2021 Nobel Prize in Chemistry
Professor Sir David MacMillan shares that when he looks back at his research journey, the most memorable moments were those in which he had the opportunity to collaborate with others. He also counts himself lucky to be able to work with individuals who are the best in the world at what they do.
The value of collaboration lies in its ability to move things forward in a way that would not have been possible to accomplish alone, Sir David believes. He sees an effective collaboration as one where both parties bring something different to the table, allowing each side to gain new insights. His advice to young aspiring scientists is to boldly pursue things that nobody has ever thought of or done before, and definitely work with like-minded people along the way. “The faster you can find people that you enjoy working with, the more fun the whole academic enterprise becomes,” he says.
Sir David is currently the James S. McDonnell Distinguished University Professor of Chemistry at Princeton University. He shares the 2021 Nobel Prize in Chemistry with Professor Benjamin List for developing a new type of catalysis that builds upon small organic molecules, which are now used in areas such as pharmaceutical research and have made chemistry more environmentally friendly.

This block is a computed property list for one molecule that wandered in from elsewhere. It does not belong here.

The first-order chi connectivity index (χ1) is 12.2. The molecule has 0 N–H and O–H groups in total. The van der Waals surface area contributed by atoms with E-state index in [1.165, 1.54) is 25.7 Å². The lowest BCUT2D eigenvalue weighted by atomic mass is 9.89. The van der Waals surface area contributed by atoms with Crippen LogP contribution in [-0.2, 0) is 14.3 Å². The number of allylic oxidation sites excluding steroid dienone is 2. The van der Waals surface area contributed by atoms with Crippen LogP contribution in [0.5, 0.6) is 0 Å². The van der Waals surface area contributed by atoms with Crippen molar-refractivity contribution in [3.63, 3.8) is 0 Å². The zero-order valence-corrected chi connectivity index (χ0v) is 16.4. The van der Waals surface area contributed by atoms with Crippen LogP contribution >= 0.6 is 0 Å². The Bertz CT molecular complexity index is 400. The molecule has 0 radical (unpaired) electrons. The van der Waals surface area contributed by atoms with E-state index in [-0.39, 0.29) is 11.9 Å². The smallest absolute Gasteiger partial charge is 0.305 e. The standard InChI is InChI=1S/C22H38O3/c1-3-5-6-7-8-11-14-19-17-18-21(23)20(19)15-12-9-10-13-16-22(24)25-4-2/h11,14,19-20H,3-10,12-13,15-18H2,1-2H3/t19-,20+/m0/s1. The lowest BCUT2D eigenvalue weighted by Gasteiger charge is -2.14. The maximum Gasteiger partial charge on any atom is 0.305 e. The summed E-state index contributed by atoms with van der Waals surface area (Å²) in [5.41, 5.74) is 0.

When Sir David first embarked on his research journey back in the early 2000s, it was not as smooth sailing as one would presume. There were other scientists who were dismissive of the concept, recalls Sir David. But therein lies the importance of science communications: in science, it is not just about what happens in the labs—being able to communicate what you have accomplished or what you want to accomplish is really important.
Sir David attributes his success to his Scottish roots and working-class upbringing. Having grown up in the Scottish village of New Stevenston, he shares that one thing he holds close to heart was the way his community would interact with each other. “It was very communicative; we tell stories, we tell jokes, we entertain each other all the time. That forged my love for storytelling which, in turn, helped me in my scientific research.”
A strong sense of community and empathy is central to Sir David’s Scottish sensibilities. This is the reason why he created the May and Billy MacMillan Foundation and donated the sum of money he received from his Nobel Prize. Named in honour of his parents, the foundation funds programmes that provide educational opportunities for financially disadvantaged students in Scotland.